Different tunings of trumpets are like different golf clubs. If your trumpet player takes his or her craft seriously, and a professional, he will always have with him multiple tunings of trumpets. To do the job, you need the tools. If you are composing for amateurs who typically aren't as well off, then yes, they only will have B flats and Cs.

Secondly, the e and d may be the hardest notes to tune, but this can easily be fixed by making use of your tuning slide for those notes, a simple flick of the ring finger.

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The common number of horns for the common professional are a Bb, C, Eb/D, and Piccolo. Professionals in high end jobs sometimes go for the Fs and Gs, etc... Also keep in mind the lowest note playable on an F trumpet in a concert B3.

I don't believe though that an F trumpet would be the best choice for a piece in B(Cb). In fact It might be the worst choice. Playing a C on F trumpet produces a the pitch 'F'. B in a tri-tone above F, which would mean to produce a B Concert would require playing an F# on the F Trumpet. Playing in F# is one of the most difficult keys to slot pitches correctly and can be really ugly down low. F trumpet also has a very different sound than a normal trumpet. The tone produced is somewhere between that of a larger horn (the Bb or C) and a piccolo trumpet.

I would play this piece on a Bb horn. Playing in Db is only muddy around concert B3 and lower. The fingurings aren't terribly difficult above that, and the difference in harmonics wont be noticed. There really isn't a solution for playing B short of going and buying another horn, it's just somthing trumpet players must deal with.

I am aquainted with the principal trumpet of the local symphony, and I believe he's a very fine player. I can tell you though he only carries with him a Bb, C, Eb, and piccolo. And yet he is serious with his craft.

Lastly concert C5 and D5 are flat notes. Extending any slides lengthens the instrument and causes lowering of the pitch, thereby increasing the tuning issue on these notes. The only way to play these notes well is through manipulating the lips, corners, or airstream.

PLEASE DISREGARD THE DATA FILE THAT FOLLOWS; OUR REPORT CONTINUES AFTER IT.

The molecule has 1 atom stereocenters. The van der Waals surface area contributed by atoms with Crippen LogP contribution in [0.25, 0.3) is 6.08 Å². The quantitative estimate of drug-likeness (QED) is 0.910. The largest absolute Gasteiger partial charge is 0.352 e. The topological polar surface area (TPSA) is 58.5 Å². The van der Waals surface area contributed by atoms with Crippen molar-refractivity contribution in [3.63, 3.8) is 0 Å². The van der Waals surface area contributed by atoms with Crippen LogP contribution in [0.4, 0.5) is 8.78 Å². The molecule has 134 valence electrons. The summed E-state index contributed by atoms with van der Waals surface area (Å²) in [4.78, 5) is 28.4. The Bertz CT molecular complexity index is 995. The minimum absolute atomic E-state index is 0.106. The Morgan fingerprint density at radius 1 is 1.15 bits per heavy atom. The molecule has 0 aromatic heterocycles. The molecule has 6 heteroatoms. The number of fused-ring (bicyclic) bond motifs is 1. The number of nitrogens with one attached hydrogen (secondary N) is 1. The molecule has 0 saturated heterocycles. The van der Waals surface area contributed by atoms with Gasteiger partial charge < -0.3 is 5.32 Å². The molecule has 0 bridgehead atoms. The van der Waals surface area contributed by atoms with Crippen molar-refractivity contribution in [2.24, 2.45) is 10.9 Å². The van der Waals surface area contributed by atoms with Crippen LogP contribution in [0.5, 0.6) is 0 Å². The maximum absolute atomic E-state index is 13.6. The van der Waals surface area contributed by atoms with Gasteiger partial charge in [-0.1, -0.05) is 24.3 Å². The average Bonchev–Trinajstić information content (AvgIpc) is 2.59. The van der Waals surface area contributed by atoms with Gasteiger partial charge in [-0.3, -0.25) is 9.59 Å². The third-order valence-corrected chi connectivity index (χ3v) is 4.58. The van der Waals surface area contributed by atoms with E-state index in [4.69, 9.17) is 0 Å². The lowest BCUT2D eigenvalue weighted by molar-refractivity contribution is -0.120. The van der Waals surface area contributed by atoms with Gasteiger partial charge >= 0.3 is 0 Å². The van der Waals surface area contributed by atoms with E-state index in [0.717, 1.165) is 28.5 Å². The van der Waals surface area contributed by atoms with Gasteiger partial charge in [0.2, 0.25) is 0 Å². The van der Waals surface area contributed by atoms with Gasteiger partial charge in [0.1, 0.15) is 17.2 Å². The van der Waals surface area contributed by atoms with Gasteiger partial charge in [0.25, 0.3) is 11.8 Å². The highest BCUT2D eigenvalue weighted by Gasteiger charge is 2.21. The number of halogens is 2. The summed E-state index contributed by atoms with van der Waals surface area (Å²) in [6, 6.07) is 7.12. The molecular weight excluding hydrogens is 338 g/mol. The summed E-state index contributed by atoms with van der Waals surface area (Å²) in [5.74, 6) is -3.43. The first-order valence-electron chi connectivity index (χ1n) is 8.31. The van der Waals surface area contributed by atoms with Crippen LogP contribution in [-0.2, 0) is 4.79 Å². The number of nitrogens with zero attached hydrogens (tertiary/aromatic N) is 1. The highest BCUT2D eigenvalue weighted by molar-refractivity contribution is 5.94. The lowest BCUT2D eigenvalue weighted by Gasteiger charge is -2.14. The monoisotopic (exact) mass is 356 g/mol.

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Most people I know only have Bb C and piccolo trumpets... heck, I'm a trumpet major right now, and all I have is Bb. I'm just good at transposing. It's really not as hard as it sounds.

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I would disagree. I've read countless articles in the ITG Journal about English and Russian Trumpet players who play almost everything on a Bb trumpet, overseas especially the Bb is the strongly prefered horn to the C which is most prefered it seems in the United States. In fact many professionals have Bbs and Cs that sound totally different, heavy-light, bright-dark. And they use w/e horn fits the style of the piece regardless of transposition.

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Yeah, the different pitched instruments mostly produce a different sound more than anything, I think. I don't know... it's sad I don't know more about my own instrument. I just play.

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Big Band trumpets - ie. Non-Orchestral. The big band trumpet players still play on a regular Bb trumpet, but can reach ranges of up to F6, and sometimes higher. This is necessary for much big band jazz, even in the 1940s notes as high as Eb6 were used. Main difference is the range, other is the tone, which will have vibrato and generally be a much brighter sound than the orchestral player.

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Now, actually you're getting into mouthpieces. I play all my parts on Bb (I'm in wind symphony, orchestra, and jazz) but I have different mouthpieces for each group. Darker, richer sounding mouthpieces (1 1/2C - rich, full) for orchestra and winds, and then a jazz specific mouthpiece (bobby shew lead - bright, increased range).